Wednesday, May 9, 2012

Mother's Day Must Read...

If you are a mom with children under foot, making messes, loving, learning and otherwise, you really must read Ann's A Holy Experience today.  I came away with two words.  Erupt or Pluck.  Which will I choose?  It brought tears to my eyes and I realized that often I choose to erupt rather than pluck.  This is just the reminder I needed as Mother's Day approaches.  Not only for myself, but also so that I can appreciate all the times my own mother chose to pluck rather than erupt.  Oh how her parenting me has new light this side of mothering.  May you have a blessed Mother's Day whatever the age of your children and whether they are human or furry, because God has given us women the desire and ability to nurture.  Even before children, I adopted any animal, insect or others creature in need of nurturing.  I see my own girls doing this too as they start to respond to that internal desire and gift to nurture.  Someday they too will be mothers.  May they remember the times that I chose to pluck and forget the times that I fail and erupt. 

Mrs. P

Tuesday, May 8, 2012

$500 steri strips VS. $2 butterfly closures

image from

$500 Steri-Strips VS. $2 Butterfly Closures

So I have finally graduated to that stage of motherhood where I had my first real injury.  Mr. C has been the best little boy avoiding all manner of injury in his past 10 years.  Granted, he is continually bruised up, but he has never had stitches or broken any bones.  However, his luck ended last Wednesday at the campground.  Racing your sister on your grandfather's bike will do that to you.  Pavement is unforgiving after all.  When I drove up to pick him up (he was staying with his grandparents), his grandmother met me and started with, "Now it isn't too bad of a cut..."  I knew that it had to be more than your average scrape if she started this way.  So I went into the camper and looked at it.  It was bloody and icky, but didn't seem to be too bad.  We then went on to AWANA's with him having the instructions to not "run and play."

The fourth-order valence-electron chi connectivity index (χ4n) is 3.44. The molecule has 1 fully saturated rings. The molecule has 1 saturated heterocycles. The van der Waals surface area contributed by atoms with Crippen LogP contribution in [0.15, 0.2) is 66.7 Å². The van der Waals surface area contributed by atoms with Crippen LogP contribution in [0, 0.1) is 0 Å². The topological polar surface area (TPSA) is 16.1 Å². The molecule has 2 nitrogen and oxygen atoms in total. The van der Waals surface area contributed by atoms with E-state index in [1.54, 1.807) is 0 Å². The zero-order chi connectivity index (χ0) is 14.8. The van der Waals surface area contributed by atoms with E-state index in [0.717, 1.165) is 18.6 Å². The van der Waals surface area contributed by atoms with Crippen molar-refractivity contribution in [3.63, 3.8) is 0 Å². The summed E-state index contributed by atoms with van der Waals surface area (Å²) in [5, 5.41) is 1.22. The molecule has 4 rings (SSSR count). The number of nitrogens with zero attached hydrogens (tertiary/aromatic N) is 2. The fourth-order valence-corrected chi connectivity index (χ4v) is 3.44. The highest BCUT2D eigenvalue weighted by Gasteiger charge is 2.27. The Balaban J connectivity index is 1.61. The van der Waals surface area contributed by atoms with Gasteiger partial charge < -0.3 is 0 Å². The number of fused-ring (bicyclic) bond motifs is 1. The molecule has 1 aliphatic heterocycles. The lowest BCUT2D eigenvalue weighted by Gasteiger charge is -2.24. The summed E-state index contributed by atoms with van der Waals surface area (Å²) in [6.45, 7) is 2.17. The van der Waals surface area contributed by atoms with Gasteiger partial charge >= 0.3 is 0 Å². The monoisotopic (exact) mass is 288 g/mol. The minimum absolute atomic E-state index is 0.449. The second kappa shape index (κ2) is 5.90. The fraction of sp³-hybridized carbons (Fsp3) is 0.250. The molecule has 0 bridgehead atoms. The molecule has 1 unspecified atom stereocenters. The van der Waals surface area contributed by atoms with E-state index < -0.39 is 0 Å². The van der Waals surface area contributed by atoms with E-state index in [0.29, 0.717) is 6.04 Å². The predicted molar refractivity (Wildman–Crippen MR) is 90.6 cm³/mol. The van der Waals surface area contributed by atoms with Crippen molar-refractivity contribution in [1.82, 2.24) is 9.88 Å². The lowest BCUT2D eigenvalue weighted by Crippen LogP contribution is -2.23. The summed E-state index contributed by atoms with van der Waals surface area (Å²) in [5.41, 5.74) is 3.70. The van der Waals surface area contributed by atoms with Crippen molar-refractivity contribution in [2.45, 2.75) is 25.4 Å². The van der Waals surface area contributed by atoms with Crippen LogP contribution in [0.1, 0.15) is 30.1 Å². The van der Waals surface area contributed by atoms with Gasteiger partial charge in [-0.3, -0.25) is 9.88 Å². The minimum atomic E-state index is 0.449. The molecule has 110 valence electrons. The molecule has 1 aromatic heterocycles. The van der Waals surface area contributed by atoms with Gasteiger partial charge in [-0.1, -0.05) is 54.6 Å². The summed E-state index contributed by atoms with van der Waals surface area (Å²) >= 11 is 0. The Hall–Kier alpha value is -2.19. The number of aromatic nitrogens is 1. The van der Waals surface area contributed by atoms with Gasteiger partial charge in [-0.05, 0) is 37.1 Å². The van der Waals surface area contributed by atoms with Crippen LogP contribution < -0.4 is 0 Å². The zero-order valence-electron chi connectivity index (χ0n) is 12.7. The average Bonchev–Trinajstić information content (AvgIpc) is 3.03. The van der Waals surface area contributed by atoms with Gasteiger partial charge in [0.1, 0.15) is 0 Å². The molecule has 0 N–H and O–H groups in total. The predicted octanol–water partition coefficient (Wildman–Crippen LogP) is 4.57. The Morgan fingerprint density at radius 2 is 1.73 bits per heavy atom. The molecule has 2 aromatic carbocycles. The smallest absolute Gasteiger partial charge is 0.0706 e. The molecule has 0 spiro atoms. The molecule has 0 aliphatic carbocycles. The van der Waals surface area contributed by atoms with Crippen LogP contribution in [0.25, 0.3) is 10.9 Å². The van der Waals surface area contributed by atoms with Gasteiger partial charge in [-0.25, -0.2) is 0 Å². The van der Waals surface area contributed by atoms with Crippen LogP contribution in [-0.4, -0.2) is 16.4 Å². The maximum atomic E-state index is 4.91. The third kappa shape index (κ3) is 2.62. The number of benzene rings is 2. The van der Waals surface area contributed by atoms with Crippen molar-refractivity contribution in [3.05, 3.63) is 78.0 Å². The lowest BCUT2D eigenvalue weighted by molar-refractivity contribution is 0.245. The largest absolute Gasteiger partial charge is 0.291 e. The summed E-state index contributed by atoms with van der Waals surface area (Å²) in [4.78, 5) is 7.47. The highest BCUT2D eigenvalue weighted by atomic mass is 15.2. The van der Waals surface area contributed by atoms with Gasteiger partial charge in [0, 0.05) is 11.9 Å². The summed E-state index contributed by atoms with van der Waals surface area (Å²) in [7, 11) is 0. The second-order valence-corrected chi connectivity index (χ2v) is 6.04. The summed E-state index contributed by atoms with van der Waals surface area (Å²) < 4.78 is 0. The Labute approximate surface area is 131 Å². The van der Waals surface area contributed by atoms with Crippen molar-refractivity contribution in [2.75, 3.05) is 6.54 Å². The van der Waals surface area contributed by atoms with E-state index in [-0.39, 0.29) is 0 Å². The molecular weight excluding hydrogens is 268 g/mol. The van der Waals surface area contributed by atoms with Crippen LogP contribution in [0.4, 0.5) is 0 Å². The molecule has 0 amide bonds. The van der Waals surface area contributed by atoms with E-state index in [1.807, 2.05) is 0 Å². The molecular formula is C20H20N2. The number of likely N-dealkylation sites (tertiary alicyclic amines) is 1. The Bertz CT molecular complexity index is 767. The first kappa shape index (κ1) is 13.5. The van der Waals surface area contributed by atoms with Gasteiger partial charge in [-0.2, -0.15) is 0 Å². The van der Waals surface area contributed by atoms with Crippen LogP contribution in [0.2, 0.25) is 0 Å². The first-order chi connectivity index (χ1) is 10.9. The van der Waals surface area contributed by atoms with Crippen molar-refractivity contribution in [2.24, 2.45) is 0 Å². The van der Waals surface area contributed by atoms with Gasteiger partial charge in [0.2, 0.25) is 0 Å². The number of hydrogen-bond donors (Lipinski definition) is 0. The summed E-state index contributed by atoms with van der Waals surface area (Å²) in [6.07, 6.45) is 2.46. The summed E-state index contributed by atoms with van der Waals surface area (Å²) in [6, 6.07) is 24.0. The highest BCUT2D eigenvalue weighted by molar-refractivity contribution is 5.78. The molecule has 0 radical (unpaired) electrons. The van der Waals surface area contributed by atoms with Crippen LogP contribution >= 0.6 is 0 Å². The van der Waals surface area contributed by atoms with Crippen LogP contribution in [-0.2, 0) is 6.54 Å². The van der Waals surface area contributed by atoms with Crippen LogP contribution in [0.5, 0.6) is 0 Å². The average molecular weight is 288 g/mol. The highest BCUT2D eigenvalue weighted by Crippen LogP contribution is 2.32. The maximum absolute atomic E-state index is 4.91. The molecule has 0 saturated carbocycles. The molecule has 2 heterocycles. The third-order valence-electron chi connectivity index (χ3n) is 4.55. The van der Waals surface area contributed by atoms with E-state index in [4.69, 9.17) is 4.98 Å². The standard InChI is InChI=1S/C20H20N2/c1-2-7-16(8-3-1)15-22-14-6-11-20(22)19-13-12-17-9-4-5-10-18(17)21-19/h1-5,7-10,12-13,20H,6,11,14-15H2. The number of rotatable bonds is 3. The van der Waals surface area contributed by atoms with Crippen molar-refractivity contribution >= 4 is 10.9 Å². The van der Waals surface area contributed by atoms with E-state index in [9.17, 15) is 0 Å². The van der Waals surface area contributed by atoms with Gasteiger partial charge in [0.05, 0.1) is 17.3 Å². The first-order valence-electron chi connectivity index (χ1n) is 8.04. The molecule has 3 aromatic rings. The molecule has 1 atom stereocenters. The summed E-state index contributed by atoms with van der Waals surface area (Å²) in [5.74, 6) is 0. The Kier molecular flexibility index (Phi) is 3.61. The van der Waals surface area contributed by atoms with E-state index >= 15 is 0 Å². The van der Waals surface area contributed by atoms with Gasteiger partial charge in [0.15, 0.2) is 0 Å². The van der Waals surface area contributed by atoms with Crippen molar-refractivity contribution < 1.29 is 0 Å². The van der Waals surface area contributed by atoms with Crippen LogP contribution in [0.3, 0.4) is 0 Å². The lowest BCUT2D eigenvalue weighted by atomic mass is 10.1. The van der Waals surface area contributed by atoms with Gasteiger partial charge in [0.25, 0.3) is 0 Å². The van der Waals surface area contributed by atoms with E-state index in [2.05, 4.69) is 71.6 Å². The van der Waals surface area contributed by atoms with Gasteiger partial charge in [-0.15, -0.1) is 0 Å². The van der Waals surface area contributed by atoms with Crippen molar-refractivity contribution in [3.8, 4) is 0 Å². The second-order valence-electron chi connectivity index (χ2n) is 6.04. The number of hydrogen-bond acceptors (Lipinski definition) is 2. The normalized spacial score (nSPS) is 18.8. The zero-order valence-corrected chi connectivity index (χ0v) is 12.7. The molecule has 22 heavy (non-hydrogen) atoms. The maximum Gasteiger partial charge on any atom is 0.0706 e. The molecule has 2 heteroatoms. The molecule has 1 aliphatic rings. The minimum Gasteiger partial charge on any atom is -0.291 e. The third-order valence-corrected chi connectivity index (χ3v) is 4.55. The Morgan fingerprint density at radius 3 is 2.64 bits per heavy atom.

After AWANA, he was limping on his leg, but I didn't think to much about that.  After all, he is likely to limp just for the fun of limping.  At home however, I went to clean his cut and noticed that it looked much worse.  In fact, it looked so much worse that my first thought was stitches.  It was gaping open and still oozing blood and such.  The next morning I got an appointment with our pediatrician.  His tetanus shot was due so I figured I would just get his tetanus updated and have the pediatrician peek at it.  The first thing the pediatrician said was that it should have had a stitch the night before, but now that wasn't a possibility.  He said he would just put some steri-strips on it.  I figured that would be a good plan too.  He left to get the nurse and Mr. C says, "I sure am glad we didn't go to the doctor yesterday!"  Now, I need to stop a minute and tell you that I had dropped both girls off at the lake to stay at the camper with their grandparents so it was just the boys and I.  And I figured the baby wouldn't be a big deal.  Our nurse is the fastest shot in the west and how long could it possible take to look at a cut and possibly put on a steri-strip?  So after the terrific temper tantrum in the lobby because I would not let the baby play with the cool toys that all the sick kids play with, I thought we were in for smooth sailing.  A shot, a peek, and then we would be on our way.

Nurse Monica came in to clean up the cut.  Baby C was starting to get a little fidgety.  He was still disgruntled because I would not let him play with the germ laden toys in the lobby.  And now he decided the red haz/mat trash can was looking especially appealing.  However, as soon as the nurse started cleaning the wound, Baby C sat right on the exam table to supervise.  He is very fond of Mr. C after all and he needed to make sure this nurse person didn't hurt his favorite big brother with her big swabs of betadyne. During the cleaning and discussion about the accident, Mr. C admits that he didn't "run and play" at AWANA.  No sir.  He just rode the carts and walked during game time. See how that is totally different than "running and playing?"  Yeah, me either. So if you want your child to sit out on the sidelines during game time, you apparently have to state it exactly like that.  Children are a lot like pharisees and lawyers, looking for the loophole and the letter of the law.  Well, during his not running and playing, he had popped that cut open further and now the fat under his skin was sticking out.  It looked nasty.  The nurse swabbed the cut well and got instruments ready for the doctor.